Currently I use an iterator to search through a vector and test its elements. I access the elements using

std::vector<int>::iterator it;
if (*it == 0);

Can I use the same pointer arithmetic style logic to also test the next element (without altering my iterator)?

I first need to see if it will push the iterator out of bounds

if (it != myvec.end())

Then test both current element and next element

if (*it == 1 && *(it + 1) == 1)

Will this work as I expect from using pointers?

3 Answers 3


Yes, the iterators for std::vector are random access iterators so you add/subtract integral values to get other valid iterators.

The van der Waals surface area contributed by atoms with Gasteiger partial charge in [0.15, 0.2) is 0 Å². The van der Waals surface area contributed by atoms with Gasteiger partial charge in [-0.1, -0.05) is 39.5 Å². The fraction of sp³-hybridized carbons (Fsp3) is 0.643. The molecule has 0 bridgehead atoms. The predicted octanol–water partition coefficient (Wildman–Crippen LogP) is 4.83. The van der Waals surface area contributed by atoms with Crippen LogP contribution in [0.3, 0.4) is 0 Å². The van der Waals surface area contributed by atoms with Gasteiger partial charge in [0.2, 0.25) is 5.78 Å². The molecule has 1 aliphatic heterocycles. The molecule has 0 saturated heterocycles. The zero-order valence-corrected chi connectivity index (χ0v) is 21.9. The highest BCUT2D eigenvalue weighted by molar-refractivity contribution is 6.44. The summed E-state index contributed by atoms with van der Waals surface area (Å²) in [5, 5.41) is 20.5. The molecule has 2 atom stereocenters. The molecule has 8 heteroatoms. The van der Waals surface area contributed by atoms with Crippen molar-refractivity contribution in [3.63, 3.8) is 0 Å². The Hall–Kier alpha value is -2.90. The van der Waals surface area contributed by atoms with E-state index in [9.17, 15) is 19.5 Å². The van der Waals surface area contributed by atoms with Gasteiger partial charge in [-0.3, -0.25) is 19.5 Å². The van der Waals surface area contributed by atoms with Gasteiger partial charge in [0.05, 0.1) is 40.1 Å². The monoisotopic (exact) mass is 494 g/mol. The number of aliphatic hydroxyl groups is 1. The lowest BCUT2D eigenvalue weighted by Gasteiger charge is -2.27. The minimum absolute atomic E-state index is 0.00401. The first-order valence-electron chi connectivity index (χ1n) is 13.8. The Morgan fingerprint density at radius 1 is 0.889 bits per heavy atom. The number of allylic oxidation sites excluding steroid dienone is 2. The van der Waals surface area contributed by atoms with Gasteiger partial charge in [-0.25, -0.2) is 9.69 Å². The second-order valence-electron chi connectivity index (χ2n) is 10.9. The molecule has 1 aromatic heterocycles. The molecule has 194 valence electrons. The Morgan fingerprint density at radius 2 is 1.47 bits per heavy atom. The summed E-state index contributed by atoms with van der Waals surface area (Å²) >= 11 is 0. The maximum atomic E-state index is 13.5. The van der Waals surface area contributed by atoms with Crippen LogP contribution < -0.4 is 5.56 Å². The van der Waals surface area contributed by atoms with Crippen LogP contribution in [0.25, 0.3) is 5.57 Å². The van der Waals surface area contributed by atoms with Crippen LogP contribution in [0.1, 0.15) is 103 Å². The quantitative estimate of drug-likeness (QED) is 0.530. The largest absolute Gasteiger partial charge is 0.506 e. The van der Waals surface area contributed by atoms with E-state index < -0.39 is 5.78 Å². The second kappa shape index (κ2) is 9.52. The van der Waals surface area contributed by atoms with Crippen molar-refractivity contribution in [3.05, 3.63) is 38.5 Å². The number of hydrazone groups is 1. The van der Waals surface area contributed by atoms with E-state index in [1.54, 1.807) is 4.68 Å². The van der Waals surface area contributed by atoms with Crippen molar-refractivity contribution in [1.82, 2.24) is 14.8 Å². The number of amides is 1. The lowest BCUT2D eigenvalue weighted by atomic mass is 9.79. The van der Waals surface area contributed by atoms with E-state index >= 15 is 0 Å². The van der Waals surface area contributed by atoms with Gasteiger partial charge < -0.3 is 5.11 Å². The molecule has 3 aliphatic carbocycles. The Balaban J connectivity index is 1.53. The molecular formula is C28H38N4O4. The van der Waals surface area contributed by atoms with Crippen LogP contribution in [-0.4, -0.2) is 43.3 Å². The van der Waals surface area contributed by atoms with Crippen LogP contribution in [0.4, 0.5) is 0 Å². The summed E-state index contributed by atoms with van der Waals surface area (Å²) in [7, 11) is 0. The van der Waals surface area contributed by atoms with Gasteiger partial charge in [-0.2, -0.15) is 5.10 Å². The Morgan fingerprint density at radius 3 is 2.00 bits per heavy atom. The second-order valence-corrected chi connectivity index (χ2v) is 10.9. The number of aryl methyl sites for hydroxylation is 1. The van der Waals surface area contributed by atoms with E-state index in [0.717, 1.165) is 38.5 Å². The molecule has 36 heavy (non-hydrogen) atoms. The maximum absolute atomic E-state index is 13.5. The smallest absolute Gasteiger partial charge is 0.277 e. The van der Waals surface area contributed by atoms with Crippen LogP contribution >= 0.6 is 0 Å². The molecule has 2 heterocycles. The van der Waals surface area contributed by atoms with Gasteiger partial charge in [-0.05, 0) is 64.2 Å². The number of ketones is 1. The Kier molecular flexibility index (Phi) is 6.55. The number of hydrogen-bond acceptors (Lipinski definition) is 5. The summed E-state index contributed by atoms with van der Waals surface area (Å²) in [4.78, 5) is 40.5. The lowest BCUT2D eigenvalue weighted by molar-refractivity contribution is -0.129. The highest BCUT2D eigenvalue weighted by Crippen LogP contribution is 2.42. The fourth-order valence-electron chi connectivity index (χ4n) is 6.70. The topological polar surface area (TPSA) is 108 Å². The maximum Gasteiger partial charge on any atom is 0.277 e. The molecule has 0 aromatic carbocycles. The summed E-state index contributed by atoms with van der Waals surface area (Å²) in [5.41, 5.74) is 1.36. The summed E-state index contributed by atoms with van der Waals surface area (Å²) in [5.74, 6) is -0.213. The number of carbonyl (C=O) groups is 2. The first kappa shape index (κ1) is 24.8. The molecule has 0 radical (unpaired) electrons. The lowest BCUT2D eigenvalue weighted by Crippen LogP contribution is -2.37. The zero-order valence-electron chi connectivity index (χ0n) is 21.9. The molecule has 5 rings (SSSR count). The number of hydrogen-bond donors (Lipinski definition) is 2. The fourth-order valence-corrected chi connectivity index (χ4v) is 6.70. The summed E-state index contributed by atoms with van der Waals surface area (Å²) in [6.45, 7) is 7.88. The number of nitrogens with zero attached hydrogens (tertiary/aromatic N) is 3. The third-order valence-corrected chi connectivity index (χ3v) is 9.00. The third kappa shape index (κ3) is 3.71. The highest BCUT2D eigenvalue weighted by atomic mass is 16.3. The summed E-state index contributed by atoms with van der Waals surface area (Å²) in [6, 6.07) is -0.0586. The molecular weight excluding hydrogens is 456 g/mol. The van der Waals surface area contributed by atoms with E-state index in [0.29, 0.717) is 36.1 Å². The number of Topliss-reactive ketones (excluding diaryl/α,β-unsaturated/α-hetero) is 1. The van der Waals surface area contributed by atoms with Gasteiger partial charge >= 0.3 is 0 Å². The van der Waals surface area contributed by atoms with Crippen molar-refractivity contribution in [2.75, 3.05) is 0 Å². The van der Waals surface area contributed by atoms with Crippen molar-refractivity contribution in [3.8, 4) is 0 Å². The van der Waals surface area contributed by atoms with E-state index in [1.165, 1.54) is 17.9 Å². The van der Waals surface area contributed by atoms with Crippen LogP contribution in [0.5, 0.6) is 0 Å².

Technically, it may not be pointer arithmetic, but they act just like pointers.

  • So, I can't do arithmetic operation on list::iterator, right?
    – Alcott
    Feb 8, 2012 at 7:59
  • 2
    @Alcott - correct. A list::iterator is a bidirectional iterator and does not support random access. You can use std::advance to do the move with a single call but complexity of advance is O(n) for lists (where it would be O(1) for a vector). Feb 9, 2012 at 6:32

This will work indeed as vector iterator are random access iterator. That is not only can you act on them like you would do with pointers, but they are pretty much implemented using pointers / pointer arithmetic.


Well, if iterator is on the last element of the container then

*(it + 1) 

has undefined behavior. You should check that

it + 1 != end

before dereferencing it.

  • 1
    So a bit like using pointers, you have to check yourself that it doesn't go out of bounds.
    – Dom
    Sep 19, 2014 at 7:14

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